dorsement of the principles em-
bodied in the Student Government
Council proposal. We view this as
a step in the right direction in
the continum for a better stu-
dent government.
We strongly urge the student
body's support for SGC in the
forthcoming all-campus poll.
The Members of Sphinx,
Junior Men's Honorary
* * *
CSP and Int'l. Center ...
To the Editor:
C O N C E R N I N G Internation-
al Center: the Common Sense
Party Platform is intended to ex-

press CSP's belief that an active
SL program with foreign students,
coupled with the achievement of a
Student Activities Center large
enough to fill the needs of all stu-
dent activities, will result in com-
plete understanding, cooperation
and mingling between foreign and
American students so that the
foreign students no longer feel the
need for a place which so encour-
ages their separation from Ameri-
can students as CSP believes the
International-Center does.
Thus, according to the Common
Sense Party platform, the abolish-
ment of International Center is a
natural, long-range result of suc-
cess in attempting integration of
foreign students rather than a
short-range matter of legislating
International Center out of exist-
-Ruth Rossner
* * *
United Action ..
To the Editor:
MR. MOORE: "Lets . . . make
our University a leader in a
college world movement to abo-
lish" the Student Bar Association.
-Gene Alkema
James W. Beatty
Keith Vander Weyden
Martin Packard
* * *
Russian Studies.
To the Editor:
PROFESSOR Ihor Sevcenko, of
the Slavic Languages Depart-
ment, attributed the recent 25 per
cent drop in Russian language stu-
dents to fear and "eyebrow rais-
ing." As a Russian Area major,
who has taken three full years of
the language, I personally doubt if
fear is the principal cause. A clear-
er, but less mysterious, explana-
tion is needed.
The crux of the problem is not
popular suspicion of well meaning
students. Nor is Russian an unus-
ually difficult language. However
the constant, repetitious, gloomy,
morbid, and uninspiring reading
material is unable to hold student
interest. The readers I had ranged
from dry recitation of tsars' dates
of birth, christening, marriage, cor-
onation, and death; or "cute" and
"nice" little stories; to a perpetual
diet of classical Russian literature.
I like Russian literature, but not
constantly and exclusively.
A more realistic program is
called for. One which offers well
balanced material in history, ge-
ography, sociology, economics, and
similar material. Current day pub-
lications that supply a student
with a vocabulary of terms and
expressions, common to modern
day life are essential to the second
and latter year courses. Four
years of classical Russian litera-
ture does not prepare a student for
United States State Department,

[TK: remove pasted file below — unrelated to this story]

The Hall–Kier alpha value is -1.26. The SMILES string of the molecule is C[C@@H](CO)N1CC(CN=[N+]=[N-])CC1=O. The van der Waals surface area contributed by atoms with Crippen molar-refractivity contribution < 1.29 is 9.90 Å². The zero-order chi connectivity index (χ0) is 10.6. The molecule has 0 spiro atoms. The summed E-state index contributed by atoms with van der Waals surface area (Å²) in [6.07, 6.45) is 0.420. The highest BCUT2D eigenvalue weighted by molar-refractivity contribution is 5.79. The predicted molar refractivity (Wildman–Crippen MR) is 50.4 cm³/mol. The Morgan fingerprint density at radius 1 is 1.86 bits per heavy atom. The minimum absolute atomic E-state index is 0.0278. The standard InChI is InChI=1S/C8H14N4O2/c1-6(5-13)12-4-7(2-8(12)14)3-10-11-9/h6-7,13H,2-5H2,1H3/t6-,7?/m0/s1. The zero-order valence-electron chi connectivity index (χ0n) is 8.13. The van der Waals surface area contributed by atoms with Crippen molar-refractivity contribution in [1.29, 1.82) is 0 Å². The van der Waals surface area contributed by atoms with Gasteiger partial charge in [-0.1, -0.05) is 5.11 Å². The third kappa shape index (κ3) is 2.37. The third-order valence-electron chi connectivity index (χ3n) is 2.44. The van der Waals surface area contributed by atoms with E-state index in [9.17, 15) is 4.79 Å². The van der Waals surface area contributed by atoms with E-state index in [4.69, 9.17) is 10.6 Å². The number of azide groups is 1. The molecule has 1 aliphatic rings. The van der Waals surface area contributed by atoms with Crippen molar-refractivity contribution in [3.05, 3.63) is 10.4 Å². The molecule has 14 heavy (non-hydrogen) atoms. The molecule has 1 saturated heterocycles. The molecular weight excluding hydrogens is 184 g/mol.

nor National Security Agengy Rus-
sian exams.
Our library is rich in newspa-
pers and journals from the Soviet
Union, reading material in Russian
published by our United States
Government agencies and no one
investigates the library. Why must
the Russian Department avoid
these publications? Certainly not
because of "eyebrow raising" as
Newsyeek reported that even Joe
McCarthy is taking a Berlitz course
in Russian! ! Who is the Russian
Department afraid of? Perhaps
they are simply providing an ex-
cuse for an unimaginative pro-
-Ted W. Wuerthner
* ," ,
Predicted Riot.. .
To the Editor:
REGARDING the band to-do at
Columbus, Ohio, following a
football game'of recent memory, a
timid toot of salutation to Common
Sense will not be untimely, amid

the accusations and . apologies
which are currently seeping into
the columns of The Daily.
As a front-line manipulator of a
Sackbut for several years in a
school band, in the days before
steamboats, nautch girls and cof-
fee-grinders became standard band
equipment, it was my pleasant
task to help clear a path through
crowds assembled along and on
our line of march. With a vigilant
motorcycle escort of police to help
out, we invariably arrived at the
football field so little scarred that
premium rates on our insurance
policies were never re-examined.
When the game ended, however,
our duties ended with it. Discreet-
ly tucking away our timbrels, oca-
rinas and fipple flutes, it was our
policy to led bedlam be, and to
steal as much as we could away.
By thus emulating the Arabs rath-
er than King Canute, several of us
have survived cravenly to this
very day, with plumes graying but
still in our possession, and with
instruments sheathed but unbroken.
Historians seem agreed that the
disaster of the Light Brigade at
Balaklava is attributable, not to
Russian uncouthness, but to the as-
ininity of the British high com-



I Ilil I il I 1 FII r 1 . I I 1 I

T HE SECOND annual Student Art Exhibit
sponsored by the Michigan Union, which
opened on Sunday and which is to continue
through December 15, consists of what is at
first sight a distracting variety of student work.
Arranged in an intense and labyrinthine con-
strution of screen-panels in the lobby of the
Union, the show consists of 20 oils, 24 water-
colors, 26 drawings, half-a-dozen lithographs,
and according to the program, a small group
of sculptures, but these last seem to have split
off from the rest of the rest of the show and I
have not yet succeeded in finding them.
Any show which presents a fair number of
works in four or five media, by some thirty or
forty artists who represent not only a great
diversity of style, aim, and training but also
a certain range in degree of control, may well
make a bewildering first impression on the
spectator, and this is true of the Student Art
Exhibit. But what is more significant about
the present show is that this first impression,
once one has begun to look more closely at in-